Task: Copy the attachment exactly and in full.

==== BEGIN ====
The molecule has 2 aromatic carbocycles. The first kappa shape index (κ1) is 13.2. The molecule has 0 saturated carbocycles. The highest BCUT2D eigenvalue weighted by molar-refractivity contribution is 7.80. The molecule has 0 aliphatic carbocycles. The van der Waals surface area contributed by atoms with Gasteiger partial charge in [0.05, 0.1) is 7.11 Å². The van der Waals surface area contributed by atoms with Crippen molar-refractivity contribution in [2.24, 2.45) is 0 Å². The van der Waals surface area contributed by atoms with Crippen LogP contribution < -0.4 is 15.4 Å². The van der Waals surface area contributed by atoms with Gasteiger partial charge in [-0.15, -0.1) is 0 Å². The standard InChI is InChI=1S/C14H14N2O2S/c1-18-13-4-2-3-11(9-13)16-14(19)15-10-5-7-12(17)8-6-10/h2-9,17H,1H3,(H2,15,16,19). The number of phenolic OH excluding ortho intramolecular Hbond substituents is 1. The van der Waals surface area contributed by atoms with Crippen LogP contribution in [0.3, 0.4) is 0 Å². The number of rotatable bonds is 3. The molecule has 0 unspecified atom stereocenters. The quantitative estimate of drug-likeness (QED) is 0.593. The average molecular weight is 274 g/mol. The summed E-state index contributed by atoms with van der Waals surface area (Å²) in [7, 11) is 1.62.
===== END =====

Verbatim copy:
The molecule has 2 aromatic carbocycles. The first kappa shape index (κ1) is 13.2. The molecule has 0 saturated carbocycles. The highest BCUT2D eigenvalue weighted by molar-refractivity contribution is 7.80. The molecule has 0 aliphatic carbocycles. The van der Waals surface area contributed by atoms with Gasteiger partial charge in [0.05, 0.1) is 7.11 Å². The van der Waals surface area contributed by atoms with Crippen molar-refractivity contribution in [2.24, 2.45) is 0 Å². The van der Waals surface area contributed by atoms with Crippen LogP contribution < -0.4 is 15.4 Å². The van der Waals surface area contributed by atoms with Gasteiger partial charge in [-0.15, -0.1) is 0 Å². The standard InChI is InChI=1S/C14H14N2O2S/c1-18-13-4-2-3-11(9-13)16-14(19)15-10-5-7-12(17)8-6-10/h2-9,17H,1H3,(H2,15,16,19). The number of phenolic OH excluding ortho intramolecular Hbond substituents is 1. The van der Waals surface area contributed by atoms with Crippen LogP contribution in [0.3, 0.4) is 0 Å². The number of rotatable bonds is 3. The molecule has 0 unspecified atom stereocenters. The quantitative estimate of drug-likeness (QED) is 0.593. The average molecular weight is 274 g/mol. The summed E-state index contributed by atoms with van der Waals surface area (Å²) in [7, 11) is 1.62.